Psoriasis is an illness that involves both the skin and joints, and thus may negatively affect SE.[10] In the study of Kruger et al., psoriasis was identified as being related to the absence of SE.[11] Another study has reported that the association of poor SE with various psychopathologies such as sexual dysfunction disorders, anxiety, depression, and contemplating suicide occurs at high levels in patients with psoriasis.[12] In this study, being similar with the results in the literature.

Psoriasis affects the appearances of individuals, and thus it may result in changes in their attitudes towards their BI.[13] Khoury et al. investigated the effects of psoriasis on BI, and determined that psoriasis negatively affects both BI and sexuality.[14] BI was also identified to negatively affect individuals with head, neck, or breast cancer, colostomy, and obesity.[15] In the present study, BI was also found to be negatively affected by the patients with psoriasis.

Level of education and quality of life are factors that affect SE and BI. In the study by Üstündağ et al., SE scores were assessed to be higher in the group with a higher level of education (P< 0.05), whereas BI did not differ significantly between the groups (P > 0.05).[13] Kim et al. have also determined that no connection exists between the educational status and quality of life.[16] In this study, SE and BI in the patients with psoriasis were found to be better in the group with a high education levels; however, educational status was not determined to significantly affect the DLQI.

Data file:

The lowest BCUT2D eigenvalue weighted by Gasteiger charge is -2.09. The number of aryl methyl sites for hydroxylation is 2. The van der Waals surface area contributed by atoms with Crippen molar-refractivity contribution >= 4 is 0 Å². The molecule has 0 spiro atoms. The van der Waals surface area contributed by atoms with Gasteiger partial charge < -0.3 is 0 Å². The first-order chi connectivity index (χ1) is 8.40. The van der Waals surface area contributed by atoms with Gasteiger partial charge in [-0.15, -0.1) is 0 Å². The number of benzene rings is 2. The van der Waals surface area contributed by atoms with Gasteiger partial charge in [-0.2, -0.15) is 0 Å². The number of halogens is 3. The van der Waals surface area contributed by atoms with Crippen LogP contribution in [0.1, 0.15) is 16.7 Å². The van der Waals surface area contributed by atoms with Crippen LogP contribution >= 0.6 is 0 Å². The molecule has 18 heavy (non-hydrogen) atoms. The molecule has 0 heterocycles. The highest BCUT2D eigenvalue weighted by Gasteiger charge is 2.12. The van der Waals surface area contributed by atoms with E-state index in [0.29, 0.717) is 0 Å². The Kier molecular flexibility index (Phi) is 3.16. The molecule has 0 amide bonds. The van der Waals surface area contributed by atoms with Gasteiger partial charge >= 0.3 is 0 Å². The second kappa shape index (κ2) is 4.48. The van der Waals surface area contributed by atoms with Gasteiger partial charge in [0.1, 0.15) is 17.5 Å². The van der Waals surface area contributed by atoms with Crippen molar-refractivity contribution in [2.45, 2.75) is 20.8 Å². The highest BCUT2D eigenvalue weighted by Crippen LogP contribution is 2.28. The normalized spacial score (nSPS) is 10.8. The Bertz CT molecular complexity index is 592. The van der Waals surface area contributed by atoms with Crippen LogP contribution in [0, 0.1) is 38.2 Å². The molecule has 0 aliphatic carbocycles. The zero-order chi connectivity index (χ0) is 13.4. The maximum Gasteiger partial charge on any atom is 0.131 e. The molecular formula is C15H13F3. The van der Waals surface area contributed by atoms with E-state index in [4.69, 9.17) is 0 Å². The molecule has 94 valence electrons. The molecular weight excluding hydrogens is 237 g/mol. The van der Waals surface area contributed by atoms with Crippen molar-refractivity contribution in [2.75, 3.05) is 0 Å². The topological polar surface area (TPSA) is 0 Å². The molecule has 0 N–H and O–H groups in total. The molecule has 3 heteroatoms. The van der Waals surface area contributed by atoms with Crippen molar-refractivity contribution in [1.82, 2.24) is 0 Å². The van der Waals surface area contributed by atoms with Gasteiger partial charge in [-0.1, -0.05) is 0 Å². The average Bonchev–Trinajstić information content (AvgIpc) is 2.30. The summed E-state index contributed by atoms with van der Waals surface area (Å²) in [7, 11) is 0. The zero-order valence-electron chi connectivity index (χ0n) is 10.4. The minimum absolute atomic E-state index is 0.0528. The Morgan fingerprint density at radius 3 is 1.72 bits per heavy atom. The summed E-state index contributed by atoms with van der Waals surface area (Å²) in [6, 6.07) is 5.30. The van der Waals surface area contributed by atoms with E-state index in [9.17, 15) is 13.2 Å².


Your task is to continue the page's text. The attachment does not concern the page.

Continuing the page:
PASI scale is the gold standard used in evaluations for the severity of psoriasis.[17] In the study by Lin et al., the clinical severity of psoriasis was found to affect the quality of life in a negative manner.[18] In studies by Moradi et al. and Norlin et al., moderate correlations were determined between the PASI and DLQI (r = 0.58 and r = 0.51, respectively).[19],[20] In the study by Khoury et al., 8 patients with severe to moderate psoriasis (PASI ≥10) were interviewed. Five thematic issues linked to the negative impact of psoriasis on patient body image were identified as body coverage, sexual inhibitions, the influence of social support, reduced exercise activity, and a negative self-image.[14] In the study by Kouris, SE of patients with PASI scores ≥15 was not significantly affected compared with patients whose PASI scores were <15 (P< 0.427).[21]